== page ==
Better integrations and higher productivity with Azure Event Grid
Since we announced general availability of Azure Event Grid, we have seen great adoption and received good feedback on what else you want to do with your event-driven architectures. Today we are happy to announce public preview support for a host of new features aimed at improving your developer experience, expanding the list of Azure services that natively integrate with Event Grid, and embracing standards that allow cross cloud interop.
CloudEvents open standard support
Multi-cloud architectures for enterprise solutions had become a common trend, as customers are picking up best of breed tools and services from across multiple cloud vendors, and so they build their solutions spanning public cloud platforms and services from different vendors. We want to make sure our customers have the ability to integrate Azure services and resources on these multi-cloud solutions. As part of this effort to improve interoperability between public cloud platforms, SaaS companies and other vendors, we have been working with a number of other cloud providers on an open standard for events called CloudEvents. This project has been created in the Serverless Working Group of the Cloud Native Compute Foundation (CNCF), and we recently announced Azure being the first major public cloud to offer first-class support for CloudEvents at CloudNativeCon in Copenhagen.
Azure Event Grid is one of the first public cloud services with available support for CloudEvents, so you can now publish and consume events using both CloudEvents and Azure native events schemas. This means today you can pump Azure Storage events in CloudEvents format into the serverless platform of your choice for handling, or you can ingest events from other cloud platform’s services publishing CloudEvents into the Azure platform and process them on your beloved Azure Functions or Logic Apps already connected to Event Grid. All natively done, with no custom code involved.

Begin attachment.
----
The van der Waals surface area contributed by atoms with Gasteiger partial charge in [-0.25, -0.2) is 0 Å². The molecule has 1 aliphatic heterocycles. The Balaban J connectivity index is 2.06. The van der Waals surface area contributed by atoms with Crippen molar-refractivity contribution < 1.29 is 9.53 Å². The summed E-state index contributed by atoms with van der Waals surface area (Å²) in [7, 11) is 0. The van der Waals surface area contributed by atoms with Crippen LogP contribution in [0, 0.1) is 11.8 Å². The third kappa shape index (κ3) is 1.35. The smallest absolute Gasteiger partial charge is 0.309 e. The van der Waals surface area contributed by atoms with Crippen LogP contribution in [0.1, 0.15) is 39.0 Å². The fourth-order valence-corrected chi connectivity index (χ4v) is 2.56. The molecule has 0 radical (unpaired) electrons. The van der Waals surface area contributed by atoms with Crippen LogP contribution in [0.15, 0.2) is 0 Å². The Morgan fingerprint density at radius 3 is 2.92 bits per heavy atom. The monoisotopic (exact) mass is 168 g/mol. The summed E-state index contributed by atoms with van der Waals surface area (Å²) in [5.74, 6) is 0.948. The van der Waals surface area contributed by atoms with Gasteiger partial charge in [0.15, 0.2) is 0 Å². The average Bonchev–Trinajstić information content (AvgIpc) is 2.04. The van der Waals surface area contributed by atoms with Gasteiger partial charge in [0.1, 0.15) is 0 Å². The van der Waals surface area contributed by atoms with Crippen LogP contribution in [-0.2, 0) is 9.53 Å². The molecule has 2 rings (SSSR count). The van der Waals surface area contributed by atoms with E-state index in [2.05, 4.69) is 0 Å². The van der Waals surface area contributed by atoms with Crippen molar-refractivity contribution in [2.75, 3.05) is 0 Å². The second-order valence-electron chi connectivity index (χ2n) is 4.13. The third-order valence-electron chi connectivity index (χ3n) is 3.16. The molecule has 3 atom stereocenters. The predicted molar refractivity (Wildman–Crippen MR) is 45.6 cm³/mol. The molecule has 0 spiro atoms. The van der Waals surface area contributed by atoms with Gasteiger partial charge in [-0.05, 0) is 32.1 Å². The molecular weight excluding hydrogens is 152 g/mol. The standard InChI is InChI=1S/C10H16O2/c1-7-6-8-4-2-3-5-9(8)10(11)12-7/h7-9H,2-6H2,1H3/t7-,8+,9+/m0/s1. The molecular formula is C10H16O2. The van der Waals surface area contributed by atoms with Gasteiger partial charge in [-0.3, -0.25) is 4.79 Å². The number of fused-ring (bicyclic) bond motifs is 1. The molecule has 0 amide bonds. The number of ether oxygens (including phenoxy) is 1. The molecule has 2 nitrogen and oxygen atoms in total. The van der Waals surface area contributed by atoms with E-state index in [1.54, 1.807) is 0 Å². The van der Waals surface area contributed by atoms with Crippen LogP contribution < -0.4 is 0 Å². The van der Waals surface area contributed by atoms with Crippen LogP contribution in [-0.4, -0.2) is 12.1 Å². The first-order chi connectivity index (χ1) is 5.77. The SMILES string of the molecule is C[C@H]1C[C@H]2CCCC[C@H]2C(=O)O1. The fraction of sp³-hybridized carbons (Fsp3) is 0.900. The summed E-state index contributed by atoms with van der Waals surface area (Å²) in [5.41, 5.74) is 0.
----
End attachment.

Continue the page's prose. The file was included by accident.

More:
If you are as excited as we are with this announcement, check out how we support CloudEvents on Event Grid and give it a try.
Higher productivity with events custom schemas and easier endpoint validation
If the CloudEvents support wasn’t enough regarding increased interoperability for the Azure Serverless platform, Event Grid now has support for input mappings, which let your bring your own schema and map the fields in your events to Event Grid, and we will take care of the rest! With input mappings, you won’t need to make any changes to your existing events with a non-native schema, but would like to take advantage of Event Grid’s availability, filtering, or any other features. Take a look at how input mappings work on Event Grid starting today.
Security is always a sensitive matter, and the validation process for creating an Event Subscription is essential for security purposes. However, some platforms like IFTTT don’t have support to modify the body of HTTP responses POSTs used in validation. To support these platforms, we are announcing alternative forms of endpoint validation. This doesn’t mean that your existing validation solutions will stop working, but all future validation events will also include a validation URL from now on. Making a GET request to this validation URL will also validate your endpoint, meaning you can just copy and paste into your browser.